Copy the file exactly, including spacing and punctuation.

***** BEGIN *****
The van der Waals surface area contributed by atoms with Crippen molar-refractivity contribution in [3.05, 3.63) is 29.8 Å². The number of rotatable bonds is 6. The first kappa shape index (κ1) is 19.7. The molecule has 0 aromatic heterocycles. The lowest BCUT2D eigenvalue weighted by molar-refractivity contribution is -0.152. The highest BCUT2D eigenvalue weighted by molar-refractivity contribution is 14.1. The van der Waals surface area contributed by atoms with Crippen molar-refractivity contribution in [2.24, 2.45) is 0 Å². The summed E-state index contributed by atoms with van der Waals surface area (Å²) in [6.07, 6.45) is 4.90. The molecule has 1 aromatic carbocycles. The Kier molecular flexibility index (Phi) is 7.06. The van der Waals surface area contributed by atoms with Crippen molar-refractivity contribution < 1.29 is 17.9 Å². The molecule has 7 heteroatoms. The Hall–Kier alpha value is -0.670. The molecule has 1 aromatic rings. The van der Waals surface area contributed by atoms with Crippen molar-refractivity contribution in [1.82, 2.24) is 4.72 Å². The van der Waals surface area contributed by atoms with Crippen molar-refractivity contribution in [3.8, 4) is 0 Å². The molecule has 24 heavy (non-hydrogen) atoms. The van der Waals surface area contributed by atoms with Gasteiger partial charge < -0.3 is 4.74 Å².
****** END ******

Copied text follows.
The van der Waals surface area contributed by atoms with Crippen molar-refractivity contribution in [3.05, 3.63) is 29.8 Å². The number of rotatable bonds is 6. The first kappa shape index (κ1) is 19.7. The molecule has 0 aromatic heterocycles. The lowest BCUT2D eigenvalue weighted by molar-refractivity contribution is -0.152. The highest BCUT2D eigenvalue weighted by molar-refractivity contribution is 14.1. The van der Waals surface area contributed by atoms with Crippen molar-refractivity contribution in [2.24, 2.45) is 0 Å². The summed E-state index contributed by atoms with van der Waals surface area (Å²) in [6.07, 6.45) is 4.90. The molecule has 1 aromatic carbocycles. The Kier molecular flexibility index (Phi) is 7.06. The van der Waals surface area contributed by atoms with Crippen molar-refractivity contribution < 1.29 is 17.9 Å². The molecule has 7 heteroatoms. The Hall–Kier alpha value is -0.670. The molecule has 1 aromatic rings. The van der Waals surface area contributed by atoms with Crippen molar-refractivity contribution in [1.82, 2.24) is 4.72 Å². The van der Waals surface area contributed by atoms with Crippen molar-refractivity contribution in [3.8, 4) is 0 Å². The molecule has 24 heavy (non-hydrogen) atoms. The van der Waals surface area contributed by atoms with Gasteiger partial charge < -0.3 is 4.74 Å².